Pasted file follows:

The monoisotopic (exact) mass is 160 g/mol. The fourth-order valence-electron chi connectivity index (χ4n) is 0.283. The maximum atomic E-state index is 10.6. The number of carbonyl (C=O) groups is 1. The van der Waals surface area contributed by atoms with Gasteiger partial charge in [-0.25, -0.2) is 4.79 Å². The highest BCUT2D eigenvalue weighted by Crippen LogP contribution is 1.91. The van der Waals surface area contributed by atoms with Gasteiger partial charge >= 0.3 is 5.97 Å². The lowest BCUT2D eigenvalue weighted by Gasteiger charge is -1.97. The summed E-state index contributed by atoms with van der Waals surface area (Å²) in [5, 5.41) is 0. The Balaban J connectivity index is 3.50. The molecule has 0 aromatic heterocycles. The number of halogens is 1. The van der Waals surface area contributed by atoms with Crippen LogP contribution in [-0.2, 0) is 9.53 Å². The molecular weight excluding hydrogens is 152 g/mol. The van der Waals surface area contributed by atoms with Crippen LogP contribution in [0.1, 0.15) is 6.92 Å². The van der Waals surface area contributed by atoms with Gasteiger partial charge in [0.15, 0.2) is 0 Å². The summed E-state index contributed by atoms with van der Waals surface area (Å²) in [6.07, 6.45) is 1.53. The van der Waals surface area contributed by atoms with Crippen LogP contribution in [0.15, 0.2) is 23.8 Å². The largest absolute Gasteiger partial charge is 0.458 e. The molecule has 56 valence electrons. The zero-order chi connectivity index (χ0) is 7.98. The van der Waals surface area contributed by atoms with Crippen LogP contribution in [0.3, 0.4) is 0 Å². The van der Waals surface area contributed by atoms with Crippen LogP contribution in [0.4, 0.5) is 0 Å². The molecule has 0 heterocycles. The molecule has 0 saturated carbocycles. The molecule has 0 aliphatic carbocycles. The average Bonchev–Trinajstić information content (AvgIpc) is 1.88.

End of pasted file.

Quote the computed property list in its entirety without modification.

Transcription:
The monoisotopic (exact) mass is 160 g/mol. The fourth-order valence-electron chi connectivity index (χ4n) is 0.283. The maximum atomic E-state index is 10.6. The number of carbonyl (C=O) groups is 1. The van der Waals surface area contributed by atoms with Gasteiger partial charge in [-0.25, -0.2) is 4.79 Å². The highest BCUT2D eigenvalue weighted by Crippen LogP contribution is 1.91. The van der Waals surface area contributed by atoms with Gasteiger partial charge >= 0.3 is 5.97 Å². The lowest BCUT2D eigenvalue weighted by Gasteiger charge is -1.97. The summed E-state index contributed by atoms with van der Waals surface area (Å²) in [5, 5.41) is 0. The Balaban J connectivity index is 3.50. The molecule has 0 aromatic heterocycles. The number of halogens is 1. The van der Waals surface area contributed by atoms with Crippen LogP contribution in [-0.2, 0) is 9.53 Å². The molecular weight excluding hydrogens is 152 g/mol. The van der Waals surface area contributed by atoms with Crippen LogP contribution in [0.1, 0.15) is 6.92 Å². The van der Waals surface area contributed by atoms with Gasteiger partial charge in [0.15, 0.2) is 0 Å². The summed E-state index contributed by atoms with van der Waals surface area (Å²) in [6.07, 6.45) is 1.53. The van der Waals surface area contributed by atoms with Crippen LogP contribution in [0.15, 0.2) is 23.8 Å². The largest absolute Gasteiger partial charge is 0.458 e. The molecule has 56 valence electrons. The zero-order chi connectivity index (χ0) is 7.98. The van der Waals surface area contributed by atoms with Crippen LogP contribution in [0.3, 0.4) is 0 Å². The van der Waals surface area contributed by atoms with Crippen LogP contribution in [0.4, 0.5) is 0 Å². The molecule has 0 heterocycles. The molecule has 0 saturated carbocycles. The molecule has 0 aliphatic carbocycles. The average Bonchev–Trinajstić information content (AvgIpc) is 1.88.